HISTORY Pearls were the first gems discovered by man thousands of years ago. Since that time,people of many cultures have recognized the beauty and value of pearls. Pearls are the onlyorganic gems and require no processing to reveal their natural beauty. At first, people relied onthe chance finding of natural pearls in a variety of species of marine bivalves and freshwatermussels. Natural pearls are rare as perhaps maybe 1 in 2,000 pearl oysters contain a naturalpearl. Prompted by the high value and scarcity of natural pearls, Japanese researchersdeveloped methods that brought pearl production under the control of humans in the earlytwentieth century. These “cultured pearls” are generally larger and of a more consistent sizeand color than natural pearls. Producing cultured pearls depends on a surgical procedure calledgrafting, which entails surgically implanting an artificial nucleus (shell bead) into the tissue of apearl oyster. The oyster then secretes nacre around the nucleus. After several years of caring forthe oysters, the cultured pearls are harvested.The Philippines are a traditional source of natural pearls and shells. The Badjao peopleare well known for their diving skills and the search for rare natural pearls. The Philippine PearlOyster Industry is based primarily on the gold- or silver-lip pearl oyster, Pinctada maxima, alongwith the winged pearl oyster, Pteria penguin, for round, half-round and three-quarter shells andother shell products (Ladra, 1994; 112 Pearl oyster health management: a manual Ladra, 1997).Pearl export in the country peaked to P869 million in 2007 and was at P541.692 million as of2008. Pearl is the eight revenue generator in the fishery sector. Unfortunately, its capability tocontribute to economic growth in Region 9 and ARMM has been limited despite abundance ofpearl oysters in the area.At present, The Bureau of Fisheries and Aquatic Resources (BFAR) has come up with aPearl Farm Plan (PFP) designed to maintain the Philippines’ position as world’s Top 3 pearlsupplier with export that had peaked to P870 million. Most pearl farming activity is located onthe island of Palawan, a pristine and thriving ecosystem that offers pearl oysters the nutrients,water quality and shelter they need for healthy growth. Other pearl farms in the country are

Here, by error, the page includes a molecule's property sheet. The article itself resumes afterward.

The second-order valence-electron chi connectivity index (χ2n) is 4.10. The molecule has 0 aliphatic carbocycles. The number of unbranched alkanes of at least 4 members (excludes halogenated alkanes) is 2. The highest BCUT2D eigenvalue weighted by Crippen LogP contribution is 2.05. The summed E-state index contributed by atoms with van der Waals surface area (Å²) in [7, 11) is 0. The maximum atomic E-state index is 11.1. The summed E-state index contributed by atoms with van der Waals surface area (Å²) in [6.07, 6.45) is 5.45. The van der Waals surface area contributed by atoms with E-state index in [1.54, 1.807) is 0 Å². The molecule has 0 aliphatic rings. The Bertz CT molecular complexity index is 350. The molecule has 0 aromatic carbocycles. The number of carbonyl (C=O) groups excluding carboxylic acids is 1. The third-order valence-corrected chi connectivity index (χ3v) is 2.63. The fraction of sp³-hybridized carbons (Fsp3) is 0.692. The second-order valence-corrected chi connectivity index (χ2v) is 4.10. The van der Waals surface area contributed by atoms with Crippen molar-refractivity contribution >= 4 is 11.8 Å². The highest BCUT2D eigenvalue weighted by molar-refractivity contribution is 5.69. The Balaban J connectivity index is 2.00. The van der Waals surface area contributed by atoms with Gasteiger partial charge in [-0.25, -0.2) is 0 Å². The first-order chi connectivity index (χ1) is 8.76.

found in Surigao, Samar, Sulu, Tawi Tawi, Sorsogon, and Cebu. While there are large players inthe culture of marine and freshwater pearl, BFAR is also encouraging small scale investment inthe sector. BFAR has targeted Sulu as a prime pearl supplier as pearl is under the investmentpriority plan of the Department of Trade and Industry and local government unit of Sulu. BASIC BIOLOGY AND ECOLOGY OF PEARL OYSTERSPearl oysters are members ofthe phylum Mollusca and belong tothe class Bivalvia. Bivalve mollusks aredistinguished by having two shells(two valves), a soft body with a smallfoot, a byssal gland and paired gills.